PHILIPPINES GRAPHIC BOOK REVIEW OF CECILIA BRAINARD’S NOVEL “MAGDALENA”
Philippines Graphic Literary Editor and Associate Editor of the Philippines Graphic, Alma Anonas-Carpio, reviews the novel MAGDALENA by Cecilia Manguerra Brainard.
Brainard will be at the #CebuLitFest on June 29 and 30, 2019, Ayala Terraces, Cebu City, Philippines, to talk about her works and sign copies of her books.
“THE TREMENDOUS POWER OF SECRETS: CECILIA MANGUERRA BRAINARD’S ‘MAGDALENA’ ”
The first call of a novel is to tell a story. Not just any story, mind you, but the story only the author of the novel can tell in his or her unique way. What the reader is led to expect is a bit of an escape into another time and world, perhaps a tentative acquaintance with the characters who populate the text.
When I first began to read the excerpt of “Magdalena,” which we published in the Philippines Graphic a few years back, I found myself learning the book’s characters and feeling for them on a level I rarely feel. I found myself enamored of them in a way one only truly feels for actual humans—usually one’s family.
Imagine my joy at receiving a copy of the first Philippine release of this novel. As eager as I was, when I settled down to read it, I found my emotions were overloaded by what Manguerra Brainard wrote.
The story of Magdalena’s life is a rich one, full of emotional intensity told with the brilliant clarity of Manguerra Brainard’s pen. It made me cry and it made me sigh. It reminded me so much of my mother’s family that I had to put it down mid-story.
As much as I loved the work, I found myself unable to continue. For a work of fiction, “Magdalena” had quickly become as personal to me as my own blood and vital organs are personal to me.
Such intensity and clarity as the novel holds, it is like the sun one cannot look directly into without going blind.
“I’d grown up knowing my mother died at the delivery table, and it wasn’t until I was in school when I realized that the other children’s mothers hadn’t died during childbirth,” Juana, Magdalena’s daughter, speaks in the prologue with simplicity that belies just how big the secrets of her family are, and how convoluted they became over the course of her mother’s life.
“A secret has tremendous power,” Juana says. I must agree. As my reading uncovered some of those secrets, I found myself feeling a whole range of emotions I was unprepared for—my usual thing is to retreat from emotion, and reading this book made me have to face my own secret: I could actually feel strongly enough and intensely enough to be uncomfortable with the feelings.
So the book sat like a strong yearning on one of my high shelves and I promised myself I would revisit it when my schedule would permit me to weep over the women of “Magdalena” and their fate. When I did find myself back in the pages of Magdalena, I found so much reward amid the punishments visited upon its characters. I found courage there, silently overwhelming courage. I found love there, overflowing and healing love. I even found forgiveness in those pages, and now I have a how-to guide.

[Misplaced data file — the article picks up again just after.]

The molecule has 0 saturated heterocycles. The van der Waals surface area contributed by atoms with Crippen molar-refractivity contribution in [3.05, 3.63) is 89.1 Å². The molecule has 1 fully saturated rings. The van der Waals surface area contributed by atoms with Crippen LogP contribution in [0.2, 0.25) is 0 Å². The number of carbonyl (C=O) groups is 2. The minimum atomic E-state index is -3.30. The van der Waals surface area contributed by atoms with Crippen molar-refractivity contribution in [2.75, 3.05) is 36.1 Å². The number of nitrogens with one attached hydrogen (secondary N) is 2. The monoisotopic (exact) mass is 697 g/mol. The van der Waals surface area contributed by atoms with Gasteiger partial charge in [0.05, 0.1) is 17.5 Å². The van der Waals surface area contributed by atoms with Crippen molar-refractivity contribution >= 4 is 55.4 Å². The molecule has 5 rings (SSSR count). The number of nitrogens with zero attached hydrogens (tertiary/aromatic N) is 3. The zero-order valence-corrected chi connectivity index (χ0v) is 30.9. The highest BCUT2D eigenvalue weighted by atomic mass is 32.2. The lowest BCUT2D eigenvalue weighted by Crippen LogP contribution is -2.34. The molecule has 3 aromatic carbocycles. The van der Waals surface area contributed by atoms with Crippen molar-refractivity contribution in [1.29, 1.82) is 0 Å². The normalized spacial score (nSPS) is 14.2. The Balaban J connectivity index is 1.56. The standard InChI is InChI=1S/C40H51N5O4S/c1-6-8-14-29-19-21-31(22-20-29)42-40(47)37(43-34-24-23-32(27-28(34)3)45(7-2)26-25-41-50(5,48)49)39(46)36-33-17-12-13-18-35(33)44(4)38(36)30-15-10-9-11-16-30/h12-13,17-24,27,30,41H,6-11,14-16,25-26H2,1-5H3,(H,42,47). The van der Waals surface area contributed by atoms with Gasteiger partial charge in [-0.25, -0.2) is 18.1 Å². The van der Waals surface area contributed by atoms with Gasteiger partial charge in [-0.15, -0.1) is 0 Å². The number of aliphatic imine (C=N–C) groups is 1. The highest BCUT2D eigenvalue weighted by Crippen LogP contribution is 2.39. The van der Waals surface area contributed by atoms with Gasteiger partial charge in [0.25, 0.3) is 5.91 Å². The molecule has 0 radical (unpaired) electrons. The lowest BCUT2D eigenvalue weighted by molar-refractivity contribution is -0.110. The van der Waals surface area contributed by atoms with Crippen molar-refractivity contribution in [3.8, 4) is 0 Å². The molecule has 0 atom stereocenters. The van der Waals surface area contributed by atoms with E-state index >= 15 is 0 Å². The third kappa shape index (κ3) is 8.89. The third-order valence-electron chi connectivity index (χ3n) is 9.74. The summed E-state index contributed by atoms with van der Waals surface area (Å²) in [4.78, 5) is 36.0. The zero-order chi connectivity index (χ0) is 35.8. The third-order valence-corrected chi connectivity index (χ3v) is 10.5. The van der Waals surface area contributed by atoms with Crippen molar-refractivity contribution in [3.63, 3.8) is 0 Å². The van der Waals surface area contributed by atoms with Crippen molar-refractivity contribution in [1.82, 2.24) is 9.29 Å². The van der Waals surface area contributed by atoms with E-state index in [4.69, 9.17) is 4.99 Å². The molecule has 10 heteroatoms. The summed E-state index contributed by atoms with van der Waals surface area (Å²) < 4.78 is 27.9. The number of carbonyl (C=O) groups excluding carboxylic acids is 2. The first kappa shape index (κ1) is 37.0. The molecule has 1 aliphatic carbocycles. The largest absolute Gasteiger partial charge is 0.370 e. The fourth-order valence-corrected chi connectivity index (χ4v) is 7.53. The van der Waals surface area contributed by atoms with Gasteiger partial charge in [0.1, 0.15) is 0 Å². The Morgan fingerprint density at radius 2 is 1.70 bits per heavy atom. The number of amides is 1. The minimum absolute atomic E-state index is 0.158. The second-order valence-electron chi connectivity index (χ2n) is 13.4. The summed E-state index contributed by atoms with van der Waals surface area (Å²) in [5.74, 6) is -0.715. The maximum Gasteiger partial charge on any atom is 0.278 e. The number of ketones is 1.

I found that fortitude, re-read the parts I’d already read and continued on to the bitter end—and Manguerra Brainard knows her bitter endings very well indeed. But the epilogue eases the bitterness with the assurance of life, glorious life, affirming all the pain in the text.
Like my mother’s family, Magdalena’s family was a mix of Spanish and Chinese. Obviously, the strong emotions and the showing of them are not unique to my maternal line as I’d like to think. This book, written so far away from the author’s native shores (and mine) show me that the fiction is woven of very real threads, that it tells of lives that could very well have been lived in my mother’s ancestral home in the Visayas. It hit me right at home, dead on the bullseye.
Rarely have I read such exquisite command of storytelling as I see in the pages of this novel. Here she uses the backdrop of a Japanese-occupied Philippines to maximum effect, devastating the reader’s emotions without giving any quarter nor taking any prisoners. You die inside and come to life again when the feelings of hope hit you—and they will.
March is Women’s Month, and the strength of Manguerra Brainard’s women is a fitting celebration of that. Read “Magdalena” to see how the strength and beauty of these women spanned three generations, defeating even death.
No, not even death can save you from the intense and iridescent beauty of Manguerra Brainard’s mastery of her craft. Don’t miss reading this book, even if you need to pause between chapters. It is worth the emotional whiplash, I promise.
‘Magdalena’ and Cecilia Brainard’s other novels “The Newspaper Widow”, and ‘When the Rainbow Goddess Wept’ may be purchased from the UST Bookstore by clicking on this link:http://bit.ly/USTPHOrderForm or email: firstname.lastname@example.org or call (02) 406 1611 local 8278.
Tags: novel, literature, book, historical fiction, Vietnam War, Philippines, Mactan, Cebu